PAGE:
A July sun blazing high above Plaza Juarez in San Antonio’s historic La Villita provided the backdrop as a key piece of the 2014 election puzzle locked into place on Sunday: Attorney General Greg Abbott announced his candidacy for the Republican nomination for governor. “Man, I know you’ve been out here in this hot sun, and it’s hot out here,” Abbott said as he opened his remarks, wearing a blue button-down shirt with no jacket or tie. “But it’s not as hot as this campaign is about to get.” Six days earlier, Governor Rick Perry used the Holt Caterpillar dealership in San Antonio to say that he was not running for reelection next year; yesterday the city marked the start of Abbott’s campaign, which helps usher in is a new era of state politics. Not only will the governor’s race be for an open seat, but so will the campaigns for attorney general, comptroller, land commissioner, and agriculture commissioner (the race for lieutenant governor has the feel of an open seat, with Republican incumbent David Dewhurst facing a challenge in the primary from three current officeholders).

The location for the announcement was not without significance. For Abbott, the city offered a blend of the personal and the political. His wife of 31 years, Cecilia, is from San Antonio, and her parents still live in the house she grew up in. During the speech, he even pointed in the direction of a spot along the River Walk where he had proposed to her, on Valentine’s Day, and noted that they were married at Our Lady of the Lake. “Our marriage was a uniting of cultures: my Anglo heritage, and Cecilia’s Irish and Hispanic heritage,” he said. (Abbott did mix some Spanish into his speech, but he does not speak it fluently. And though his wife’s grandparents were immigrants from Mexico, her mother insisted that Cecilia speak English instead of Spanish growing up.) But San Antonio also has proven to be a powerful symbol of the Texas economy and a political battleground where the parties are locked in a fight to attract voters from the state’s booming Hispanic population, who are widely considered to have the power to shape Texas’s political dynamics in the coming years.

Abbott used the occasion to introduce himself and his life story to the crowd and to touch on broad if familiar political points: a staunchly pro-life stance, a strong rebuke of perceived federal overreach, a commitment to low taxes and keeping the economy strong, and an impassioned defense of gun rights (when speaking of his childhood, he mentioned “feeling the grip of a gun” before he spoke about playing Little League baseball or joining the Boy Scouts, and when his sixteen-year-old daughter, Audrey, was asked what her favorite thing to do with her dad is, she said hunting). 

Beyond the city, the date of the announcement carried a deeper meaning for Abbott that taps into one of his campaign themes: perseverance. “My greatest fight began on this very date, July 14, 29 years ago in Houston, Texas,” he said, speaking from his wheelchair behind a low podium. “What happened that day made it highly improbable that I would even be here today to get to speak with you.” Abbott had been studying for the bar examination with a friend, Fred Frost, and later in the day they went jogging through River Oaks. That’s when a freak accident changed his life forever: an oak tree collapsed and fell on him, fracturing several vertebrae and severing his spinal cord. After a series of operations—including placing two steel rods along his spine–and prolonged physical therapy, he survived, but he would never be able to walk again. But overcame the disability to become a district judge, a member of the Texas Supreme Court, and attorney general. He has also learned to use the tragedy partly as an inspiration tale and partly as a way to disarm people by making light of it.  “You know, too often you hear politicians get up and talk about having a spine of steel. I actually have one!” he said. “And I will use my steel spine to fight for you and for Texas families every single day.”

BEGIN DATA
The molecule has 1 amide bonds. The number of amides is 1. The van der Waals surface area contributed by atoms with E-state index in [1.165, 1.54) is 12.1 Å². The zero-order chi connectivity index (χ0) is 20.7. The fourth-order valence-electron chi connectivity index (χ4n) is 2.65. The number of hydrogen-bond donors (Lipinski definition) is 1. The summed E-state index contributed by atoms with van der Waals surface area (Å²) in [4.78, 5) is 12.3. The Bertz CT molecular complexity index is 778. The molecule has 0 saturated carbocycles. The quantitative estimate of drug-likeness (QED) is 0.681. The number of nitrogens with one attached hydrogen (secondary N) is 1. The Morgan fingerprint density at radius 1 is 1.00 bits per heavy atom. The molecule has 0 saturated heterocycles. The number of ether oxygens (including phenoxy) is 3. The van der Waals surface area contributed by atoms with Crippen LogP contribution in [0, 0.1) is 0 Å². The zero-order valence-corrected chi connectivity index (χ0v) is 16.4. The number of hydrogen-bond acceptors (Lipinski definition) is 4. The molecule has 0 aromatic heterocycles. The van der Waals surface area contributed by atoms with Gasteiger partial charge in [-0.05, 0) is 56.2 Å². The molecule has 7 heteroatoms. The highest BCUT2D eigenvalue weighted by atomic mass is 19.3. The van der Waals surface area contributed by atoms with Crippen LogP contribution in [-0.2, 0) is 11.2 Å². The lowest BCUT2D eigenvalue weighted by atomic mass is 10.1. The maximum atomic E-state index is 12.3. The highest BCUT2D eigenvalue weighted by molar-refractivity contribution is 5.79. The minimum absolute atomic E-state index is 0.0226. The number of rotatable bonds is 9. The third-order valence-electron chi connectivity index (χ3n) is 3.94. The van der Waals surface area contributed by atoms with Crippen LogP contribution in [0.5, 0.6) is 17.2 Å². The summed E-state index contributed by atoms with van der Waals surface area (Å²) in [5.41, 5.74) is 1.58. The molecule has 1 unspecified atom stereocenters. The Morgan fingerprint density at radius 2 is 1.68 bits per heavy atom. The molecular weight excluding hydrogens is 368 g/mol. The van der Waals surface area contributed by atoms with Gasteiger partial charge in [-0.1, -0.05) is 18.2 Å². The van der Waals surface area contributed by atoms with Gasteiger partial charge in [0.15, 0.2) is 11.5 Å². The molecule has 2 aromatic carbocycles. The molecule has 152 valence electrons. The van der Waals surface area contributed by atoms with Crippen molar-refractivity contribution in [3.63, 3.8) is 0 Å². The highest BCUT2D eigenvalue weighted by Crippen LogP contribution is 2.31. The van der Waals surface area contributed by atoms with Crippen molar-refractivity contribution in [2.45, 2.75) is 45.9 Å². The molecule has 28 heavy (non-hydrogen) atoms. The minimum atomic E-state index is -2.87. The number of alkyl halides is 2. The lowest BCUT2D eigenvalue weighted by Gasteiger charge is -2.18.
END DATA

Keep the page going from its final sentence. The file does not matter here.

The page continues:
As for the critical issues facing the state, he offered few specific details. He acknowledged that “our water supplies are going too low” and “traffic congestion is getting too thick” and “our schools must do better.” So what is the answer to those problems? “We can solve those problems not by raising taxes but by right-sizing government and putting real limits on spending in Austin, Texas.”

In addition to what he said, it was worth noting what he didn’t say. There were no stories about his own religious beliefs or experience. There were no references to Perry—in fact, nothing at all to suggest his thoughts on the current governor’s administration. Instead, yesterday was a day for Abbott and his family—and a chance from them to start to explain to the voters who he is. He wasn’t even introduced by another politician or celebrity; instead, Audrey filled that role, which she will continue to do as the campaign makes stops in nine cities over the next four days.

Abbott hits the campaign trail as the unquestioned front-runner. He has locked up widespread support among the party leaders, and he has amassed a war chest of more than $20 million. He will face underdog Tom Pauken, the former chairman of the Texas Workforce Commission, in the Republican primary, but it is doubtful that any other major contender will enter the primary. That leaves two questions on the table: will a credible Democrat challenge Abbott now that the party appears to have reenergized itself around Fort Worth state senator Wendy Davis? And, given that a Democrat hasn’t won statewide office since 1994, does it really matter?